You shall not wrong a stranger or oppress, for you were strangers in the land of Egypt. – Exodus 20:21.

We Jews are still targets of violence. We are still misunderstood and oppressed by the majority culture at times. We could take our anger and fear and turn inwards. But instead we have the choice to obey the commandment and turn outwards, to reach outwards, and take the hands of those who are still labeled as strangers in our society. We are commanded to challenge bigotry and ignorance. We are commanded to speak up for the stranger. Because we know what it’s like.

I wish all our readers a zissen Pesach, a sweet Passover, an energizing festival, empowering us all to work for justice.

Image: By Koshy Koshy, Some rights reserved.





Lechem Oni / Matzah


Matzah is the paradox
at the heart of Passover.

At the center of our Passover feast,
this poor bread, lechem oni, scatters crumbs everywhere.

We place it among mounds of food:
poverty in the midst of plenty.
Now who among us has seen that?

Surely God called us out of Egypt
For something better.

A Chocolate Covered Passover

By Rabbi Emily Ilana Losben-Ostrov

I must admit that as a child and even a teenager, I didn’t really like the holiday of Passover. I saw it as a time in which I had to give up something I loved. A week without pizza, cookies, and even pasta? How could it be a holiday if I felt like I was being restricted- if I felt like I was giving something up? Shouldn’t holidays increase your joy, not make life harder?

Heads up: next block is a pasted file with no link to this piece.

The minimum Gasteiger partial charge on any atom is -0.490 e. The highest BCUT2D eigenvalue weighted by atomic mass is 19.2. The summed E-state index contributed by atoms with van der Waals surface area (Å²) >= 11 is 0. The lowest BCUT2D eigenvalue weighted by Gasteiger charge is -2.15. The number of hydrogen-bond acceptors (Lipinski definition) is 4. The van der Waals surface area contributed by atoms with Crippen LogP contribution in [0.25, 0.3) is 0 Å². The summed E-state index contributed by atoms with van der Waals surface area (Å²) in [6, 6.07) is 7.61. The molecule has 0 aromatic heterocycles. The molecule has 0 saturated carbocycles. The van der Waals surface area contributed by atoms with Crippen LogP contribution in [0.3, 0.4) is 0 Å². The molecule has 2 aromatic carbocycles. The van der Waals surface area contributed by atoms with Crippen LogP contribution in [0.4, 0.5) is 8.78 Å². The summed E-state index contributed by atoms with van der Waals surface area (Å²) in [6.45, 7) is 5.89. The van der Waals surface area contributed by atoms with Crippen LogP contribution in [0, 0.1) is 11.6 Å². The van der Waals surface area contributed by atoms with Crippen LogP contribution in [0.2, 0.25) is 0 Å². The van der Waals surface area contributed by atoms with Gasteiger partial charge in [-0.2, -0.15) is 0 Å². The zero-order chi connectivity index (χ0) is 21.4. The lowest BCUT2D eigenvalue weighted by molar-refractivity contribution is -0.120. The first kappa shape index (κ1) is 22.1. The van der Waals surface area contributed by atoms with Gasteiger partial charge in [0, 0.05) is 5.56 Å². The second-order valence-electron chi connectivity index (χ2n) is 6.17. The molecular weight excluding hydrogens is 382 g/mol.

But then one Sunday as a teenager my entire outlook on Pesach changed. About a week before Passover, I went to a youth group event unlike one I had ever attended…it was a “Chocolate Seder.”  We had a mock seder and almost everything was made of chocolate.

This is my favorite type of egg!

This is my favorite type of egg!

Instead of four cups of wine, we had 4 cups of chocolate milk. Instead of bitter herbs we had bittersweet chocolate. Instead of dipping parsley in salt water, we dipped strawberries in chocolate sauce. Instead of a roasted egg on the seder plate we used a Cadbury’s chocolate egg. Instead of a meal we had an ice cream sundae. I’ll admit it wasn’t the healthiest of events, but it felt like one of the first times I saw the joy in Passover. By eating fun foods and even using a crazy chocolate-themed Haggadah, I was able to see Pesach in a whole new light.

In a way, you could say that this Chocolate seder liberated my views of Passover to enable me to see the holiday as the true story of liberation.   Without the restrictions, I saw the joy- the joy of being with friends, the joy of celebrating our freedom, and the joy of celebrating God’s miracles.

Ever since the chocolate seder, I have seen Passover as a time for freedom not restrictions. I have seen Passover as a true celebration. Yes, we give up chametz (bread products), but what we receive in return is far greater. By spending one week to give something up we allow ourselves a chance to remember the enormous sacrifice of our ancestors. In our small sacrifice of not eating bread for only one week, we acknowledge and give thanks to God for the miracle of our freedom. And more than that, we give honor to all of our ancestors- to all of the Jews throughout the centuries. Our mere practice of having seders and following the laws of Passover is a statement that says our faith-our religion-our Judaism is something for which we should make sacrifices.

A seder plate made of chocolate you can buy online!

A seder plate made of chocolate you can buy online!

In the years since I was a teenager, I’ve often had “chocolate seders” with my students in the hopes that they too will learn to see Passover as a time for celebration and not merely restriction. However, even without chocolate, I believe we can focus on the real meaning of Passover- the real meaning of freedom and liberation.